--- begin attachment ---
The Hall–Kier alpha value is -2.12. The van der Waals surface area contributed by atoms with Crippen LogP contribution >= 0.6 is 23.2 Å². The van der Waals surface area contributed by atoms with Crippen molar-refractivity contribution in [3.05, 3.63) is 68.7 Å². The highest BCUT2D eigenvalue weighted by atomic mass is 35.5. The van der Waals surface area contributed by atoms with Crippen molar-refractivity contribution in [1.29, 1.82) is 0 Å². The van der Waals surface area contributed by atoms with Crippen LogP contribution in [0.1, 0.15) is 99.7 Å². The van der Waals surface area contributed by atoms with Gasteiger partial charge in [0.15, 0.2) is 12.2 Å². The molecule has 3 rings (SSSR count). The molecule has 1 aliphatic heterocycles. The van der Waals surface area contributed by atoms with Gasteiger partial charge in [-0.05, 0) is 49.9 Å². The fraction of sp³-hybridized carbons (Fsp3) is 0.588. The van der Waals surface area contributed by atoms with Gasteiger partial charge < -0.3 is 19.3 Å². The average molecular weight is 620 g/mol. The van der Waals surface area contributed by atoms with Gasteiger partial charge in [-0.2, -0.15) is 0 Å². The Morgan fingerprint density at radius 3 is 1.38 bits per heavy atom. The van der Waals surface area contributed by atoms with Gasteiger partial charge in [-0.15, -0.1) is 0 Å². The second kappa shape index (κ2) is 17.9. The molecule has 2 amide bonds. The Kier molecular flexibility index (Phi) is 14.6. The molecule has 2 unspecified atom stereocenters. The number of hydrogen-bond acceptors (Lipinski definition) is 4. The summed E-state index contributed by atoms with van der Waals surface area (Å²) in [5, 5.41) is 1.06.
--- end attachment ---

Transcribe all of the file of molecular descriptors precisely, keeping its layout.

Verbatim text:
The Hall–Kier alpha value is -2.12. The van der Waals surface area contributed by atoms with Crippen LogP contribution >= 0.6 is 23.2 Å². The van der Waals surface area contributed by atoms with Crippen molar-refractivity contribution in [3.05, 3.63) is 68.7 Å². The highest BCUT2D eigenvalue weighted by atomic mass is 35.5. The van der Waals surface area contributed by atoms with Crippen molar-refractivity contribution in [1.29, 1.82) is 0 Å². The van der Waals surface area contributed by atoms with Crippen LogP contribution in [0.1, 0.15) is 99.7 Å². The van der Waals surface area contributed by atoms with Gasteiger partial charge in [0.15, 0.2) is 12.2 Å². The molecule has 3 rings (SSSR count). The molecule has 1 aliphatic heterocycles. The van der Waals surface area contributed by atoms with Gasteiger partial charge in [-0.05, 0) is 49.9 Å². The fraction of sp³-hybridized carbons (Fsp3) is 0.588. The van der Waals surface area contributed by atoms with Gasteiger partial charge < -0.3 is 19.3 Å². The average molecular weight is 620 g/mol. The van der Waals surface area contributed by atoms with Gasteiger partial charge in [-0.2, -0.15) is 0 Å². The Morgan fingerprint density at radius 3 is 1.38 bits per heavy atom. The van der Waals surface area contributed by atoms with Gasteiger partial charge in [-0.15, -0.1) is 0 Å². The second kappa shape index (κ2) is 17.9. The molecule has 2 amide bonds. The Kier molecular flexibility index (Phi) is 14.6. The molecule has 2 unspecified atom stereocenters. The number of hydrogen-bond acceptors (Lipinski definition) is 4. The summed E-state index contributed by atoms with van der Waals surface area (Å²) in [5, 5.41) is 1.06.